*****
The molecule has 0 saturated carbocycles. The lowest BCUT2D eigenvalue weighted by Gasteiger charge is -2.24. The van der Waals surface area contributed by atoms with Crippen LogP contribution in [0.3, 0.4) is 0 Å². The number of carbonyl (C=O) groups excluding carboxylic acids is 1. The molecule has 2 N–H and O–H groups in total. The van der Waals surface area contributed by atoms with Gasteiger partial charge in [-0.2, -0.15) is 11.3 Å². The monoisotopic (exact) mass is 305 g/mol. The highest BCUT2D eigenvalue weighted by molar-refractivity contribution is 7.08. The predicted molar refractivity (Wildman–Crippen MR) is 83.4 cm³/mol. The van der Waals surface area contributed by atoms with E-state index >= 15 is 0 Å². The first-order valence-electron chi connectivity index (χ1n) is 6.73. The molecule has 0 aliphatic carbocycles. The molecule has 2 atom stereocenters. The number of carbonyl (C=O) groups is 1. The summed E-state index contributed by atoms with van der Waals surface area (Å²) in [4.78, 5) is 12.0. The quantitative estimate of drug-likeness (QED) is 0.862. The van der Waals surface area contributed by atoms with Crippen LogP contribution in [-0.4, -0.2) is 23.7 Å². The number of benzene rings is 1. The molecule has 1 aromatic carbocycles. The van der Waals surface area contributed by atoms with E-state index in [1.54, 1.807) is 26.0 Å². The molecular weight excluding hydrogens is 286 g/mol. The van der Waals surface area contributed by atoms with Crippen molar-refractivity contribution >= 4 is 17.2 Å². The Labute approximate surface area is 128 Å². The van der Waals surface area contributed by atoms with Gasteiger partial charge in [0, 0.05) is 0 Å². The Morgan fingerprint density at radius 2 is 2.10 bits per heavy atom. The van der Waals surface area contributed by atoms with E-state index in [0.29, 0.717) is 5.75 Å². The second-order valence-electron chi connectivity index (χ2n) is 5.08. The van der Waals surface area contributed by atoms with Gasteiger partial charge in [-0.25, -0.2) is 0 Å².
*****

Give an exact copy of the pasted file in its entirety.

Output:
The molecule has 0 saturated carbocycles. The lowest BCUT2D eigenvalue weighted by Gasteiger charge is -2.24. The van der Waals surface area contributed by atoms with Crippen LogP contribution in [0.3, 0.4) is 0 Å². The number of carbonyl (C=O) groups excluding carboxylic acids is 1. The molecule has 2 N–H and O–H groups in total. The van der Waals surface area contributed by atoms with Gasteiger partial charge in [-0.2, -0.15) is 11.3 Å². The monoisotopic (exact) mass is 305 g/mol. The highest BCUT2D eigenvalue weighted by molar-refractivity contribution is 7.08. The predicted molar refractivity (Wildman–Crippen MR) is 83.4 cm³/mol. The van der Waals surface area contributed by atoms with E-state index >= 15 is 0 Å². The first-order valence-electron chi connectivity index (χ1n) is 6.73. The molecule has 0 aliphatic carbocycles. The molecule has 2 atom stereocenters. The number of carbonyl (C=O) groups is 1. The summed E-state index contributed by atoms with van der Waals surface area (Å²) in [4.78, 5) is 12.0. The quantitative estimate of drug-likeness (QED) is 0.862. The van der Waals surface area contributed by atoms with Crippen LogP contribution in [-0.4, -0.2) is 23.7 Å². The number of benzene rings is 1. The molecule has 1 aromatic carbocycles. The van der Waals surface area contributed by atoms with E-state index in [1.54, 1.807) is 26.0 Å². The molecular weight excluding hydrogens is 286 g/mol. The van der Waals surface area contributed by atoms with Crippen molar-refractivity contribution >= 4 is 17.2 Å². The Labute approximate surface area is 128 Å². The van der Waals surface area contributed by atoms with Gasteiger partial charge in [0, 0.05) is 0 Å². The Morgan fingerprint density at radius 2 is 2.10 bits per heavy atom. The van der Waals surface area contributed by atoms with E-state index in [0.29, 0.717) is 5.75 Å². The second-order valence-electron chi connectivity index (χ2n) is 5.08. The van der Waals surface area contributed by atoms with Gasteiger partial charge in [-0.25, -0.2) is 0 Å².